Jamie Rappaport Clark, © Defenders of Wildlife

Conservation used to be a defining American value, regardless of party. Many of our great conservation laws like the Clean Water Act, Clean Air Act and Endangered Species Act were passed by wide bipartisan majorities. Our leaders back then believed protecting our natural heritage for current and future generations was a worthwhile endeavor. And they were able to think and act for the long-term good even amid partisan complaints about government overreach and predictions of economic ruin.

So will the new leaders of Congress embrace their historic role as stewards of our air, land, water and wildlife? Or will they view this as their chance to gut federal environmental protections as right wing groups and polluting industries have long desired?

yellowstone wolf, © Barrett Hedges/NGS

If past is prologue, the future for America’s natural heritage, especially its wildlife, is likely to be very bleak indeed and it will fall to the Obama administration to hold the line against an increasingly hostile Congress.

The Endangered Species Act (ESA) saved the bald eagle, American alligator, gray wolf, grizzly bear and hundreds of other species from extinction. But it is also a law that many industries would rather not obey. Already we have seen efforts to substantially weaken the law itself, to make it harder to list species and protect habitat. And we’ve seen attempts to make it more difficult for people who care about wildlife to hold the government and industry accountable for actions that harm already imperiled creatures. In the new Congress, I fear we’ll see a continuation of this campaign.

I also expect Congress to try and block key imperiled species from being listed as endangered or remove from the list ones that already have much needed federal protection. Science may tell us that the recovery of creatures like the gray wolf and grizzly bear is incomplete and that continued listing may be warranted. But many politicians don’t like what the science says, so I expect we’ll see a move to yank protections for these fragile species regardless. Same for the Greater sage-grouse, a wide-ranging bird iconic to the American west and numerous other species on the brink of extinction today.

Perhaps most disturbing is that these efforts will be cloaked in deception. Research continually shows that the public wants to protect our natural heritage for future generations so initiatives that undermine that effort must be hard-spun. Those wanting to weaken the ESA will claim they are trying to save it. Those wanting to remove species from or keep species off the endangered list will make the laughable claim that doing so will improve the species’ chances. And we’ll see issues like the California drought exploited to weaken species protections.

Arctic, ©Donna Carr

But there is perhaps no bigger dishonesty on display than when ostensibly serious politicians tell us the science of climate change is uncertain or that the human role in the globe’s warming is unproven. Worse still is when they use this disinformation as an excuse for inaction. Scientists are as sure about the reality and causes of climate change as they are about the principle of evolution. Climate change will devastate human communities and wildlife populations in the coming years.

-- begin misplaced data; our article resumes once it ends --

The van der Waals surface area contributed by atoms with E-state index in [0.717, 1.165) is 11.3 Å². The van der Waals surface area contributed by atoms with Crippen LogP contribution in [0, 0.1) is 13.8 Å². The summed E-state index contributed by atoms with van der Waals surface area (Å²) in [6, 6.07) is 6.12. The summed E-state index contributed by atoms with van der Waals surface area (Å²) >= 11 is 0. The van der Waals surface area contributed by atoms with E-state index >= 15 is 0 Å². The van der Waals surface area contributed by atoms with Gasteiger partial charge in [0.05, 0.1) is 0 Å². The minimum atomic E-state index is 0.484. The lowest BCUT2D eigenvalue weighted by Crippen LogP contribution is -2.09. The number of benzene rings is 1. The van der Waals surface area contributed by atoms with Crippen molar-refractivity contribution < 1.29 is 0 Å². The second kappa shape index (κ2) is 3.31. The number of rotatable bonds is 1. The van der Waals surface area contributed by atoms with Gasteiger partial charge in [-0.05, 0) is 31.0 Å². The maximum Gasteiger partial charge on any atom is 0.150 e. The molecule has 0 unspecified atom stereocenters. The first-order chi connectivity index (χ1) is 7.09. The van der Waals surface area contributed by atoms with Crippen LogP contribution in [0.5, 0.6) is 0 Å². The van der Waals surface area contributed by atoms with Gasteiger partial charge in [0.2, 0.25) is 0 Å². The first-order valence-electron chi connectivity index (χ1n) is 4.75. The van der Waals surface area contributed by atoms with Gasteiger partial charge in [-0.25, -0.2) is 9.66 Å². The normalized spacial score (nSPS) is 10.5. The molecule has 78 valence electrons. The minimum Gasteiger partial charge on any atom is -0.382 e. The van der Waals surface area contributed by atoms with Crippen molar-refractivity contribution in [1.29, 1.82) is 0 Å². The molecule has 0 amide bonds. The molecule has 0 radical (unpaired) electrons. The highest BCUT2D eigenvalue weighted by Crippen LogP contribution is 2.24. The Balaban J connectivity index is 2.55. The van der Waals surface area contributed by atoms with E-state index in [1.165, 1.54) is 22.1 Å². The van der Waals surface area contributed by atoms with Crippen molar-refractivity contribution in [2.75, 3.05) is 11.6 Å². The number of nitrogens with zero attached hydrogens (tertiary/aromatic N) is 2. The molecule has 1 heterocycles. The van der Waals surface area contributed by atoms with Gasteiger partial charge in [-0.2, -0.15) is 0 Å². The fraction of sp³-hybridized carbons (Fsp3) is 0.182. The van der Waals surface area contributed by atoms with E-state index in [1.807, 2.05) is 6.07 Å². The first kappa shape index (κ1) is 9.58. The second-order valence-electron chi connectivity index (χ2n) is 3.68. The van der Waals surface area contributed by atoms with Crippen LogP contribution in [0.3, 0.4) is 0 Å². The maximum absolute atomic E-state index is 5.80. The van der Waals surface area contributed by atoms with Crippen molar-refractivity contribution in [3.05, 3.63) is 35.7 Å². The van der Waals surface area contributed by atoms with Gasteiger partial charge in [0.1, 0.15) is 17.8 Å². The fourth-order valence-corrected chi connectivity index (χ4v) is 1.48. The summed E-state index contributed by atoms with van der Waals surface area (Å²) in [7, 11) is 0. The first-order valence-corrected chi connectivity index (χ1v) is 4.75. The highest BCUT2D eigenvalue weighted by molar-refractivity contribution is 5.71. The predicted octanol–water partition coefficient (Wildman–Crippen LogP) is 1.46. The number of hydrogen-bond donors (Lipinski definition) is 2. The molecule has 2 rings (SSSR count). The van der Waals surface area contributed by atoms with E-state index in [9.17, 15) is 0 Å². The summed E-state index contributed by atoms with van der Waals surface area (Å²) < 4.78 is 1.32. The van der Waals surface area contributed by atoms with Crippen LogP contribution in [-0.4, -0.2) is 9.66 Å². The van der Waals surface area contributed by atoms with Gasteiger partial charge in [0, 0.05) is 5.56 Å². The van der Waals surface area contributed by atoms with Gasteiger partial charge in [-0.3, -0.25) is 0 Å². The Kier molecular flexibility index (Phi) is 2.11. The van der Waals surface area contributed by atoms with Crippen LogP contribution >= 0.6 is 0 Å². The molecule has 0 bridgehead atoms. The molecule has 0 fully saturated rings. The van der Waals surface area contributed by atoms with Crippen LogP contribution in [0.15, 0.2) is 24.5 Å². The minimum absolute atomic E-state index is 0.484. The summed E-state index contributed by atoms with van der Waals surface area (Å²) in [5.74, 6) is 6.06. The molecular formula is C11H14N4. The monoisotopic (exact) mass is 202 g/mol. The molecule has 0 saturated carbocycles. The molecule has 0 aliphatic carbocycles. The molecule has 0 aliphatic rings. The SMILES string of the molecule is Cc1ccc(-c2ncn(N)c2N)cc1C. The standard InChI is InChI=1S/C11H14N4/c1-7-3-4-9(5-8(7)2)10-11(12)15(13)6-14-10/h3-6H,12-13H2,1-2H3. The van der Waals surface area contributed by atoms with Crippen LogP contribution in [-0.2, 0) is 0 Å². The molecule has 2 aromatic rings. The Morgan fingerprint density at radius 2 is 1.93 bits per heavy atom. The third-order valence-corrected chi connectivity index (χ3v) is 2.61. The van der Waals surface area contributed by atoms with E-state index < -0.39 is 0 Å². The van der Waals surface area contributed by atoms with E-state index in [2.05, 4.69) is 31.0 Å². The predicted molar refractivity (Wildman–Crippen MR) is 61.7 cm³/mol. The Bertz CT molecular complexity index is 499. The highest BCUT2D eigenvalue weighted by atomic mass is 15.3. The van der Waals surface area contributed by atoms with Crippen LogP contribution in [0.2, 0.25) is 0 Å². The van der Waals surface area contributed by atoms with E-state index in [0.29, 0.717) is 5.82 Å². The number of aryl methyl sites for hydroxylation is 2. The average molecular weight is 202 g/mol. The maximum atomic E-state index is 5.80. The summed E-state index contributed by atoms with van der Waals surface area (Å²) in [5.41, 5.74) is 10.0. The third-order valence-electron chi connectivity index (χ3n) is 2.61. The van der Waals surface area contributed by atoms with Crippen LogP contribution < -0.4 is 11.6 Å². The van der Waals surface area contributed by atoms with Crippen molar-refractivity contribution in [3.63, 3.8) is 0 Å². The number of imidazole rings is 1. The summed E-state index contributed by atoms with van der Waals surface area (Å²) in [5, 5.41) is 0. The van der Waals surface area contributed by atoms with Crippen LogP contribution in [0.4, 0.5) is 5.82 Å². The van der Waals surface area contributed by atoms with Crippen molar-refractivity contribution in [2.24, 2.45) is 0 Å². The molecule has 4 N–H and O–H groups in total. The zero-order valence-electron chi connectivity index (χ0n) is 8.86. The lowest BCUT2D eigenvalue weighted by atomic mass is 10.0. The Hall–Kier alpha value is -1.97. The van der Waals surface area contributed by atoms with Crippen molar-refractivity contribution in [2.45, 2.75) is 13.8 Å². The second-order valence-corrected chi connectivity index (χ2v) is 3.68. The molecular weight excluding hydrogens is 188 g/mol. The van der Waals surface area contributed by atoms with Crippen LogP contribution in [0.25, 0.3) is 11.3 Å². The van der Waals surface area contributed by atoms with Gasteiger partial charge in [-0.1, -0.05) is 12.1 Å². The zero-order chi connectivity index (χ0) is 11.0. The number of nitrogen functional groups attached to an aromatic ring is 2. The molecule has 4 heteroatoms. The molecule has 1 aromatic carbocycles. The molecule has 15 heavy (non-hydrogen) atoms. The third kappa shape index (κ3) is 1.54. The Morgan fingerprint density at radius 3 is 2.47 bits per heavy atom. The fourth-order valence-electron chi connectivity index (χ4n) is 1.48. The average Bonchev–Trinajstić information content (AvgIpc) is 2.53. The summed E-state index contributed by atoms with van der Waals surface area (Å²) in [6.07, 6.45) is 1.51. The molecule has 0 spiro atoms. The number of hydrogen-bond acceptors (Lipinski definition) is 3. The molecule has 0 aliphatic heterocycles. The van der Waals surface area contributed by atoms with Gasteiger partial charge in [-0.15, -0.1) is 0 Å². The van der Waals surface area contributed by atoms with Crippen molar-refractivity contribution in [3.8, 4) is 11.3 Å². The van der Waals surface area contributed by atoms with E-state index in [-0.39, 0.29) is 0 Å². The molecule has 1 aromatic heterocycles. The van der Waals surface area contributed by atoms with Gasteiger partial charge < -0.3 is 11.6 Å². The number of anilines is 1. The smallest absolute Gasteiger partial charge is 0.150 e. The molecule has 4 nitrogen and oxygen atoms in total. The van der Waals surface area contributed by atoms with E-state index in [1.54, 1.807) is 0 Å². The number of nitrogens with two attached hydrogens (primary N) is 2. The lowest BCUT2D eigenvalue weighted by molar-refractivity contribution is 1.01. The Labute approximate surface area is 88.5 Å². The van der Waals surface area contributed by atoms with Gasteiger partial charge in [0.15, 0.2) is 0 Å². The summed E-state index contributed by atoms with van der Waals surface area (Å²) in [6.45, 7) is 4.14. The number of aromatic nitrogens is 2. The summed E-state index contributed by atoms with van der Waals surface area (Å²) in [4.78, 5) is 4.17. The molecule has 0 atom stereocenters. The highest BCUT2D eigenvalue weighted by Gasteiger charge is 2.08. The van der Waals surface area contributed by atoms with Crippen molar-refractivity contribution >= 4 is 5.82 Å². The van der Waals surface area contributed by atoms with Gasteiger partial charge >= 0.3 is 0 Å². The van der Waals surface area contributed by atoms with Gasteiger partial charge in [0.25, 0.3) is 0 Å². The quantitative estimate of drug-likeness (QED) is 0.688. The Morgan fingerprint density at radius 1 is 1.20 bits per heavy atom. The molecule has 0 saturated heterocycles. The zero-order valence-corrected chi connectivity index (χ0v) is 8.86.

Action is clearly needed to help adapt to our changing world. Nonetheless, I fear we will see this next Congress roll out ridiculous arguments about scientific uncertainty as they move to gut the Environmental Protection Agency, defund climate adaptation programs and undo the progress President Obama is seeking to make on this issue internationally.

Over the last few decades, we’ve made great progress when it comes to protecting our air, land, water and wildlife for future generations. Our bedrock conservation laws — the Clean Air Act, the Clean Water Act, the Endangered Species Act — have served as the foundation on which much of that progress has been achieved. The question is: what will our new leaders in Congress do now?

At Defenders, we stand ready to work with any honest partner, regardless of party, who wants to make serious progress on today’s pressing environmental challenges. But will the new Congress exhibit the same foresight and courage their predecessors did decades ago when they made protecting our natural heritage for future generations a congressional priority? Or will they roll back environmental protections in the name of some anti-government, anti-regulatory agenda?

The answer to these questions will have deep ramifications for human health and the health of America’s lands and wildlife for decades to come. One thing I do know for sure: with the continued support of our members and allies, Defenders will be right there in the thick of the fight whichever way it goes.

Jamie Rappaport Clark is the President and CEO of Defenders of Wildlife